Are human beings alone in the universe? It’s the question of a lifetime and no one has really been able to answer whether another intelligent life exists.
Aliens have been so present in pop culture over the years, that they make us believe. Which, perhaps, is why residents of Siskiyou County, Calif., wanted to believe a lenticular cloud hovering near Mt. Shasta on February 12 was an unidentified flying object.
Police officer Paul Zerr, the Shasta-McCloud Management Unit Fire Management Officer, took the photo of the supposed “UFO” cloud at around 7 a.m. PST on Feb. 12. It was captured just north of Exit 747 on the southbound side of the Cascade Wonderland Highway near Weed, [Calif.] Store, a souvenir shop that bears the name of the town.
Lenticular clouds — also known as Altocumulus Standing Lenticular — are stationary clouds that are shaped like a lens and normally develop on the downwind side of a mountain or mountain range. They get their odd shape from moisture in the air and are most common during the winter months.
When there is sufficient moisture present above the top level of the mountain, the clouds develop within the crest of the mountain waves where the air is rising.
Mount Shasta, a 14,180-foot-high potentially-active stratovolcano, is one of the places to spot them in the state, said the Shasta-Trinity National Forest Service.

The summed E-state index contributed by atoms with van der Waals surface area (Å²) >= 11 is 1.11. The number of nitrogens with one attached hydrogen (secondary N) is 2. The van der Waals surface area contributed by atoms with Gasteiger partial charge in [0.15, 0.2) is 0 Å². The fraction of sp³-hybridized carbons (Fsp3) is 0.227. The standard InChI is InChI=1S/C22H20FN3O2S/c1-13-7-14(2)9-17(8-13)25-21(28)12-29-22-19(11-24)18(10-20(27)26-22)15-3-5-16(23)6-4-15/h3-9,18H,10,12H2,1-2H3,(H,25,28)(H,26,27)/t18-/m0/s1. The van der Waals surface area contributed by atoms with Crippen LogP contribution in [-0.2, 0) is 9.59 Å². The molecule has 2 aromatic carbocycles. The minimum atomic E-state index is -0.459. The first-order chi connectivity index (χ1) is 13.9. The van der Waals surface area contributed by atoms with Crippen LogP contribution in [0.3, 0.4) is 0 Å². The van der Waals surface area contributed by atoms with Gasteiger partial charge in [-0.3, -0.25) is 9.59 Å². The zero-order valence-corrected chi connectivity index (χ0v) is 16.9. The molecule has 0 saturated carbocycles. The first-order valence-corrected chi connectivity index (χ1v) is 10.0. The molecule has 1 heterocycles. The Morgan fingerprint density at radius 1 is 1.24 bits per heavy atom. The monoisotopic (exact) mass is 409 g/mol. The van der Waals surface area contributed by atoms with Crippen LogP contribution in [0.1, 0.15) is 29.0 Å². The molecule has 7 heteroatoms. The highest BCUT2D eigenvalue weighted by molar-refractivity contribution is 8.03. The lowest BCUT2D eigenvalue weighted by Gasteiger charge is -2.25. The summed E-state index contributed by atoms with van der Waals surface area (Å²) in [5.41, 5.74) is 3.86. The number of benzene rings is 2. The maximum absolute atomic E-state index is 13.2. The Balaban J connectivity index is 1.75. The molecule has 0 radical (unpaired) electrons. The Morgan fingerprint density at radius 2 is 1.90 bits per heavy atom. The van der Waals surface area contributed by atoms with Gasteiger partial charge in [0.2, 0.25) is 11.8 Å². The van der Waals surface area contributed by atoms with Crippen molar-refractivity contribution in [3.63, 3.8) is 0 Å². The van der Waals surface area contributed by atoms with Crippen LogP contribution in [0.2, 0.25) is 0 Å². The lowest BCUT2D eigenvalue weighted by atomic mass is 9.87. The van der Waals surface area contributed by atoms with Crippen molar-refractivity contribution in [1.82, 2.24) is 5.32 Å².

Forecasters said the clouds are most often seen in the winter or spring when winds aloft are typically the strongest.
Because of their saucer-like shape, the clouds are frequently mistaken for UFOs — especially by people who spend much of their time searching for UFOs.
Much like the famed Roswell, N.M., Mount Shasta has become an attraction for extraterrestrial-life enthusiasts and conspiracy theorists. The nearby town of McCloud will be hosting a “Meet the Venusians — We Are in Contact” conference later this year.
“There’s that Flying Saucer again,” one person quipped on Facebook.
“It’s the Enterprise,” one person wrote, “I knew they were space ships this just proves it.”